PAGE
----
Most of my readers know I lost my sister in October. It was sudden after we all learned the extent of how sick she really was. (Including her)
All people mourn in different ways. Some people hide their sorrow in a bottle or a glass of wine and others like myself dive into work and children to keep their mind going long enough to make it through the day. Often when my kids are in bed for the night I have my moments fueled by quiet, my thoughts and always a song that reminds me of her bright spirit.
My sister was 15 years my senior and when I was 18 months old and extremely sick the only person who could comfort me was her. This really held true for most of my life.
She was always frail and petite — it was just what we were all used to. We knew she was sick but it wasn’t something we talked about or shared. No one knew what the exact diagnosis was and most of us were just too polite to pry. It wasn’t until the end of July when my sister got increasingly ill that I laid in bed with her and my daughter and we talked like old times.
I knew at that moment I needed to become her advocate. And I did. I jumped to action demanding the best of care, options and argued for hours with the hospital and her insurance company. The way they treat terminally ill people with sub-par insurance is absolutely disgusting, but that is a whole post for another day!
It wasn’t until two months into it and finally having her in a hospital capable of treating her that we learned there was no coming back or recovery for her. There was no course of treatment at this point — it was just too late. I still haven’t come to terms that there was nothing we could have done… It has been five months since she passed and I still refuse to believe it.
This is also around the time that my sister really lost the ability to speak or do much of anything. She could get out words sometimes — but the last time she spoke around me she had asked my mom to have me bring Addison to the hospital — her last words to me were “I love that beautiful baby”
She could squeeze your hand to make a point, and that is how it was till Mid-September when she slipped into a coma she never woke from. During all this I kept telling myself there is a reason for it all and in the end she won’t be in anymore pain. There were days you could just see how much physical pain she was in despite the hospice pain management.
It was a bright and sunny morning on October 7th. I had gotten up in my usual Friday morning routine. Dressed the kids and got them read to head out to school. I dropped Camden off off, went to Dunkin’ Donuts for a coffee and drove home. On mornings I had my babysitter I would typically pick her up and head to the hospital where she would watch Addison and Benjamin while I would sit with my sister. This morning J wasn’t available for some reason or another so I headed home armed with my coffee and a sleepy baby who would enable me to tackle my to-do list like always.
It was around 10:15am just shy of two hours before I had to go and pick up Camden and my phone rang.
When I saw the called ID with the hospital’s name on it my heart sank because I knew what the call was. It was my mother who does not have a cell phone using the hospital line to call me and tell me my sister had passed. Before I even picked up the phone I was hysterical as was my sweet mother on the other end. He words couldn’t even come out and we both just sat and cried for what seemed like an eternity. In reality it was roughly a two minute phone call.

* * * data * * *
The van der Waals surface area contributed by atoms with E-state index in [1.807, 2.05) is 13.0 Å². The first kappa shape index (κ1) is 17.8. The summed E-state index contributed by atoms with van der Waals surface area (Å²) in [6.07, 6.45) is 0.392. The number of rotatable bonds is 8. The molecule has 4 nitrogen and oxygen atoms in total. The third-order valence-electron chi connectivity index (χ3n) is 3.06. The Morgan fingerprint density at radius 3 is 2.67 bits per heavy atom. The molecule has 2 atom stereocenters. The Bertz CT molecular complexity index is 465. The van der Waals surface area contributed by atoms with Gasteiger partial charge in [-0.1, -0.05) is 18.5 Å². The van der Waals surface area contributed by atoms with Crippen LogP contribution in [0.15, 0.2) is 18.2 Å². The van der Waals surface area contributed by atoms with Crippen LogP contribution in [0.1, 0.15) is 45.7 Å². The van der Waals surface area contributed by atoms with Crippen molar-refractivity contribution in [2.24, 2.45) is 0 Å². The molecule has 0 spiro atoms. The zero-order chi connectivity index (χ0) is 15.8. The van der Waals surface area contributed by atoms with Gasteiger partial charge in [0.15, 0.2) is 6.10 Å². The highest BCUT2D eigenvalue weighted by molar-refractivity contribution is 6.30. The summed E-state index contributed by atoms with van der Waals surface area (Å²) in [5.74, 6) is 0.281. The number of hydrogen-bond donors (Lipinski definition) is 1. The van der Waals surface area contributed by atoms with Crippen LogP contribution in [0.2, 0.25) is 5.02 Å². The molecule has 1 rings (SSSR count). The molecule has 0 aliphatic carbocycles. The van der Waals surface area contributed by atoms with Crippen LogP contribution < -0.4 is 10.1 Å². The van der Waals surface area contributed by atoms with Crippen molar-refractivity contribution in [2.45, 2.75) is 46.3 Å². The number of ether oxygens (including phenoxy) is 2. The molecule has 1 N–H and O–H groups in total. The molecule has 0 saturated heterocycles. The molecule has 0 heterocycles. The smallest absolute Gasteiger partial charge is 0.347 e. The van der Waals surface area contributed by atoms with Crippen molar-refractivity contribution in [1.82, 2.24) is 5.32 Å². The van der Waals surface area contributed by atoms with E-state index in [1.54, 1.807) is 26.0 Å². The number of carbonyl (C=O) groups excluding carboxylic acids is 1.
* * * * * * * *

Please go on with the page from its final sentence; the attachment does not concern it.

I wiped my eyes and called my husband.
I was useless.
I was a wreck.
And all I could do was get to my sister. I needed to get to the hospital. I needed to kiss her. I needed to say goodbye.
He called his boss and left work and we both went to pick up our oldest from school. By this time we were late.
As my husband walked into his pre-school which is in the basement of a church — the church bells started ringing. As I sat on the ground of the parking lot and looked into the sky I could see so clearly through the bright afternoon sky. The clouds almost parted and the sun shined so warm on my face. I could see her. As insane as I may sound — I could see her flying up to be the angel she truly was meant to be.
In my head I still needed to get to the hospital but in reality it was just too late. She wasn’t in her room anymore, my mother had gone home and Dawn was alone. Off to the the cold funeral home. Alone.
My biggest regret to this day was not making it to her in time to say goodbye.
I wanted my sister to be free.
I wanted her to finally be at peace after being so sick for so long and having so many ups and downs. One year she would be perfectly fine — healthy and having a baby and at the blink of an eye her life was coming to an end.
Death is something final that I refuse to acknowledge. I still cannot wrap my head around the fact that she is not coming back. I try to call her, I leave her messages on her facebook page. I just can’t let go.
Some have and others are trapped in grief. Like my mother.
I wish I could free her just like my sister was freed of the pain she lived in.
It is so selfish of me to want her here with us. Because I know she lived in pain for so many years.
I own my selfishness because *I* was not ready to give up my sissy.
I was not ready for my kids to say goodbye to their fun Auntie Dawn.
But I guess it is something we all need to learn to accept at some point in our lives as we grow old ourselves.
Now I just want to help my mother.
How do you help someone to grieve the loss of their daughter?
There just are no words. I see her and some days she is just an empty shell going through the motions.
I just want to hug the shit out of her and show her how much she is loved.
I just want her to be free.
More from living